It is also named as problem child and wild cat. It is in a growing market, but does not have a high market share. It may be necessary to spend heavily to increase market share. In such low market share but high market growth forces, the company to invest heavily in promotion without earning enough profit from sales to cover expenditure.

The products are often in the growth stage of the life cycle, but the low market share makes them highly unprofitable. The company needs high cash but cash generation is low, so company should to take decision to strengthen or divest.

Following situations take place in this cell of matrix
⦁    Products having a low market share in a high growth market.
⦁    Need money spent to develop them.
⦁    May produce negative cash flow.
⦁    Low relative market share position yet compete in high-growth industry.
⦁    Cash needs are high
⦁    Cash generation is low
⦁    Decision to strengthen (intensive strategies) or dive

Dog: It has a low share in static or declining markets and is thus the worst of all combinations. Dogs may be a cash drain and use up a disproportionate amount of company time and resources.

Following situation take place in this cell of matrix
⦁    Products in a low growth market 
⦁    Have low or declining market share (decline stage of PLC)
⦁    Associated with negative cash flow
⦁    May require large sums of money to support. 
⦁    Low relative market share position and compete in slow or no market growth 
⦁    Weak internal and external position
⦁    Decision to liquidate, divest, retrenchment

Cash Cow: In this category of matrix, we see high market share and low market growth minimizes promotional expenditure. It is often product in the maturity, saturation or decline stage of the life cycle. High market share guarantees good profitability (except during the saturation stage).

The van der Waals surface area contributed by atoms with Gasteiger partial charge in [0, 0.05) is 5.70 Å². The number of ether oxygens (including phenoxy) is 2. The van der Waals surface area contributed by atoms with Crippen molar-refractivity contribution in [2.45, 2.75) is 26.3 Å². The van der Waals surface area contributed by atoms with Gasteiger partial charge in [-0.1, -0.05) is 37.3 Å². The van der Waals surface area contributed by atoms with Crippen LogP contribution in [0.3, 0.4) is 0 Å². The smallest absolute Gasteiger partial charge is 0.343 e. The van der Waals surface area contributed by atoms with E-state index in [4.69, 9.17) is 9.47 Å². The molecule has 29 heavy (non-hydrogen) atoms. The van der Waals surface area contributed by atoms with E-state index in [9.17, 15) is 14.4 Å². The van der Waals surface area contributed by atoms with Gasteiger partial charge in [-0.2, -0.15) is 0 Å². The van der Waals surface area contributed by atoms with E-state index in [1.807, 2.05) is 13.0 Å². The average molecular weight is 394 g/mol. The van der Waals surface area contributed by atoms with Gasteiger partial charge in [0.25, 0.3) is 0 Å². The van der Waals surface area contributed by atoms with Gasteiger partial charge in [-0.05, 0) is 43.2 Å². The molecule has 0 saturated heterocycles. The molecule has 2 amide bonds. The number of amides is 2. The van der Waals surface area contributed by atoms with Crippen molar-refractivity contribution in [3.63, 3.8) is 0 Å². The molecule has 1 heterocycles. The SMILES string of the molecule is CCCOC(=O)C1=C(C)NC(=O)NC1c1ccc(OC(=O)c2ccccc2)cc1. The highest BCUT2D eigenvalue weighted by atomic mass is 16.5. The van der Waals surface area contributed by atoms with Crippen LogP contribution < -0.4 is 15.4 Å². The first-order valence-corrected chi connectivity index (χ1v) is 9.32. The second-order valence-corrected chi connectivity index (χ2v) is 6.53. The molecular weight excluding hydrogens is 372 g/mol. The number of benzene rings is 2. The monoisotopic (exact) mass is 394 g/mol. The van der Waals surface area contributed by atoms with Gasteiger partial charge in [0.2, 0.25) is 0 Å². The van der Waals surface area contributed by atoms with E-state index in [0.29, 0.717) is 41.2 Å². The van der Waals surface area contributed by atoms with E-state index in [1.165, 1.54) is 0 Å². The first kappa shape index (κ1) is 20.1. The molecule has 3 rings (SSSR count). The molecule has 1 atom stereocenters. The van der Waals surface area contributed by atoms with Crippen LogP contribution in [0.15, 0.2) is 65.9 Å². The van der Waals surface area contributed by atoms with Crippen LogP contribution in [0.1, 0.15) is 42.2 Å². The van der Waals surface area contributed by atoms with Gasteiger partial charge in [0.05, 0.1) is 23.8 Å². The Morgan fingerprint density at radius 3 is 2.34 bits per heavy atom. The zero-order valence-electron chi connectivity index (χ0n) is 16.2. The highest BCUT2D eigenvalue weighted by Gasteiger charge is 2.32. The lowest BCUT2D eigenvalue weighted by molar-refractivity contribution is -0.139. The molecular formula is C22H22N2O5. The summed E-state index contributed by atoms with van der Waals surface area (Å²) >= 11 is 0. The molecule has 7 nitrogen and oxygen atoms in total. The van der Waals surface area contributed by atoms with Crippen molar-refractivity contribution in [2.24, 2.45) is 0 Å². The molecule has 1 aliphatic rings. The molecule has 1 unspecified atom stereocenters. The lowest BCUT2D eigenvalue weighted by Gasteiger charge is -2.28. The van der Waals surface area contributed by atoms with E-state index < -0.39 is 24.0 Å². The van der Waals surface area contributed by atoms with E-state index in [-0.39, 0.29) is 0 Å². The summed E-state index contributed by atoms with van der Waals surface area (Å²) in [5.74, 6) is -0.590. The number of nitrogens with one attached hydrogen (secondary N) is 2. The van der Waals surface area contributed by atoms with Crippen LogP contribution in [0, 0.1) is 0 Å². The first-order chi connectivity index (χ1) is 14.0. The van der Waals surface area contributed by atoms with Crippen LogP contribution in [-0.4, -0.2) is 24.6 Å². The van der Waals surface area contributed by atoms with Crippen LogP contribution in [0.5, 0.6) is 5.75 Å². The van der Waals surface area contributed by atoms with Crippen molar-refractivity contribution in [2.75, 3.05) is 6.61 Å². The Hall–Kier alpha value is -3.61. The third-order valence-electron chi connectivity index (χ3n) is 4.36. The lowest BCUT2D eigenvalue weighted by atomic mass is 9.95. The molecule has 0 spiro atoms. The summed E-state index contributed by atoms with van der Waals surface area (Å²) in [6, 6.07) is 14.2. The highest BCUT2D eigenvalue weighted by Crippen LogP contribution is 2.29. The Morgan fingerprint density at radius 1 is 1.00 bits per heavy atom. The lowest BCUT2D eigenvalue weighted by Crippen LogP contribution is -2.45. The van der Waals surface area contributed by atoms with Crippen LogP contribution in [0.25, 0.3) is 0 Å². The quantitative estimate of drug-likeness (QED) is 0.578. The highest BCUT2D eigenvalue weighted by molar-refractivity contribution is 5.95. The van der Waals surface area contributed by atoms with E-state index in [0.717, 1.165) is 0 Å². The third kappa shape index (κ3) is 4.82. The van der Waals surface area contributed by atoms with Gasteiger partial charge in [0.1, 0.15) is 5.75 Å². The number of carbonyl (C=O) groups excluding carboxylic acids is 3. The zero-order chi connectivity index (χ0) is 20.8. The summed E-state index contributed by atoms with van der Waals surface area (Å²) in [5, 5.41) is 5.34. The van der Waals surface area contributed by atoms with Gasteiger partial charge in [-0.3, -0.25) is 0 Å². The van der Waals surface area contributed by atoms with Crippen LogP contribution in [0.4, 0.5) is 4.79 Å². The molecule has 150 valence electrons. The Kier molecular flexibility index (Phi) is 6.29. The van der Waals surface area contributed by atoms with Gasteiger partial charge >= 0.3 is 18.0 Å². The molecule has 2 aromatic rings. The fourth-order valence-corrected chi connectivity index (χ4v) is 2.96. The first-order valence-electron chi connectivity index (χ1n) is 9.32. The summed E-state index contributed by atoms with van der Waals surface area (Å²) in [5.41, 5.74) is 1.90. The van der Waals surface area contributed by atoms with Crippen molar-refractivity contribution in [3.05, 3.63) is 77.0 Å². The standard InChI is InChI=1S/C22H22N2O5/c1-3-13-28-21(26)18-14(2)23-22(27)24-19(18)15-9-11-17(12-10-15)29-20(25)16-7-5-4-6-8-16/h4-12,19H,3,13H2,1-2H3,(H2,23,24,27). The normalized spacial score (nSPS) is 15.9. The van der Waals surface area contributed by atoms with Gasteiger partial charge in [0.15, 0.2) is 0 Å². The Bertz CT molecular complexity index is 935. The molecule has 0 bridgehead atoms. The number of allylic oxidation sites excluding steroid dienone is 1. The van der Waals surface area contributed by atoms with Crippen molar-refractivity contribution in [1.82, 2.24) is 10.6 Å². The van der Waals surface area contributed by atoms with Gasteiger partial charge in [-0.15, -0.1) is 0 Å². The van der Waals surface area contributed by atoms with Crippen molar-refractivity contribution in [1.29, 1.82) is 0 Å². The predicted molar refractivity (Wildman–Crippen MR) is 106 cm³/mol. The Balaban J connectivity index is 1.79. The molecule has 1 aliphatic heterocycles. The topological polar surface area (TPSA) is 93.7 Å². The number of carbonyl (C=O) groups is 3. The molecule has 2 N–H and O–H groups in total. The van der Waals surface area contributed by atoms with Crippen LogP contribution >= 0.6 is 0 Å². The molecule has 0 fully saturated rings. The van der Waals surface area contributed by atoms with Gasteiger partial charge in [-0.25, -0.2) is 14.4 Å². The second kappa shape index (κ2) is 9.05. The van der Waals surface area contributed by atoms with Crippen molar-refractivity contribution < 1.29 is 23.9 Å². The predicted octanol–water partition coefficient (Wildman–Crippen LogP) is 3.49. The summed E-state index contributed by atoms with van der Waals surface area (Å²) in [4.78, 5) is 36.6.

It has a high market share in a mature market. Because growth is low and market conditions are more stable, the need for heavy marketing investment is less. But high relative market share means that the SBU should be able to maintain unit cost levels below those of competitors. The cash cow should then be a cash provider, perhaps to finance ‘question marks’.

Following situation take place in this cell of matrix;
⦁    High market share
⦁    Low growth markets – maturity stage of PLC
⦁    High cash revenue – positive cash flows 
⦁    High relative market share position, but compete in low-growth industry
⦁    Generate cash in excess of their needs
⦁    Milked for other purposes
⦁    Maintain strong position as long as possible
⦁    Product development, concentric diversification
⦁    If becomes weak—retrenchment or divestiture 

The Boston Consulting Group suggested that investment should principally be channeled into stars and those which could be promoted to star status. Investment in cash cows should be at the level necessary to maintain market share. The profitability of dogs should be carefully monitored and the organization should withdraw from unprofitable dogs. It should also withdraw from question marks which are without star potential.